Colic is a serious and potentially fatal condition that should be treated as an emergency. The good news is that most cases of colic resolve with on-farm medical management. It is important for horse owners to understand what colic is, what signs to watch for and what to do during a colic episode.

Hawkins tony
Technical Service Veterinarian / Valley Vet Supply

To put it simply, colic is pain within the abdomen. The pain that causes colic can come from any abdominal organ, but most commonly the gastrointestinal tract is the source of pain. The signs depend on the severity of the pain and can range from mild to severe.

It is important to measure your horse’s vital signs whenever you are suspicious of an illness. If your horse is excited or if it is hot/humid, its heart rate and respiratory rate can be slightly elevated. Otherwise, a horse’s vital signs should be within normal parameters:

  • Respiratory rate: 10-24 breaths per minute
  • Heart rate: 28-44 beats per minute (invest in an inexpensive stethoscope to measure heart rate)
  • Temperature: 99ºF-101.5 ̊F
  • Gums should be moist and pink

Common causes of colic

Horses can experience different types of colic. Gas colic is usually mild to moderate and typically responds well to on-farm medical management. This is often caused by excess gas production in response to dietary changes or grain consumption.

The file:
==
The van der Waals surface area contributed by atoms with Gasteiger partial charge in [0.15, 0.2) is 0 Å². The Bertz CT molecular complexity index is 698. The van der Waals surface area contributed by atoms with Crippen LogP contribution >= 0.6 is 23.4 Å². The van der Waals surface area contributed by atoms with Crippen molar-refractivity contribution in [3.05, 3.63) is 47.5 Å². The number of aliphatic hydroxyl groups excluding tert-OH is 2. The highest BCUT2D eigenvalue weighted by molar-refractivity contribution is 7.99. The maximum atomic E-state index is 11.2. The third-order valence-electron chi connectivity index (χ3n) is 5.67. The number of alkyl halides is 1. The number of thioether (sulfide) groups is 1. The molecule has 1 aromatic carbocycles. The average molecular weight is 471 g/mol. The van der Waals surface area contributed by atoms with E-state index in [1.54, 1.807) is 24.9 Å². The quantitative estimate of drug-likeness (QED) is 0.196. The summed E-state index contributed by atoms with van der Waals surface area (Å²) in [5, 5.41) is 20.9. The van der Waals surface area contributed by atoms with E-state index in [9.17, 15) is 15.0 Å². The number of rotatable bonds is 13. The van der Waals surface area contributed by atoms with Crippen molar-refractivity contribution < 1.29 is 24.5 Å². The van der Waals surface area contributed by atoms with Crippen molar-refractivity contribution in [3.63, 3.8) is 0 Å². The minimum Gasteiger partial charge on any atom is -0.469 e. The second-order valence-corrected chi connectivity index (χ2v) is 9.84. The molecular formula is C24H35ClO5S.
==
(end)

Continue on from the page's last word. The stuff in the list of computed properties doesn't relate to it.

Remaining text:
Impaction colic is usually mild to moderate and typically responds well to on-farm medical management. It is caused by feedstuffs that are unable to easily pass through a part of the gut, leading to accumulation of more feed and compaction into a firm and large fecal ball. Impaction colic is typically caused by coarse or poorly chewed roughage, ingestion of sand, dehydration or poor water intake, and decreased gut motility.


Colonic shift is a type of colic that can be severe and become dangerous very quickly. A shift in the colon can be a result of displacement out of its normal position, a twist or torsion, or strangulation. This type of movement of the colon can cut off the blood flow and oxygen supply, leading to damage or death of the colon. Surgical correction is necessary for this type of colic.

While not the focus of this article, gastric ulcers are worth mentioning as a cause of colic because of how commonly they occur. Ulcers cause chronic or intermittent colic of varying degrees in addition to decreased appetite, weight loss and attitude changes. The only way to definitively diagnose ulcers is through endoscopic examination of the stomach. The treatment of choice is omeprazole, in addition to lifestyle changes (more frequent meals, continuous access to hay or grazing, environmental enrichment, minimizing stress, preventative doses of omeprazole during intense training or stressful times, regular feeding of alfalfa).

On-farm management

If you notice signs of colic, do not hesitate to call your veterinarian. If symptoms are mild and you catch it early, there are some things you can try at home to resolve a minor colic:

  • If you are able to, walk your horse. Walking can provide pain relief and encourage gut motility. If your horse seems to be getting worse or in more pain, stop walking and call your vet.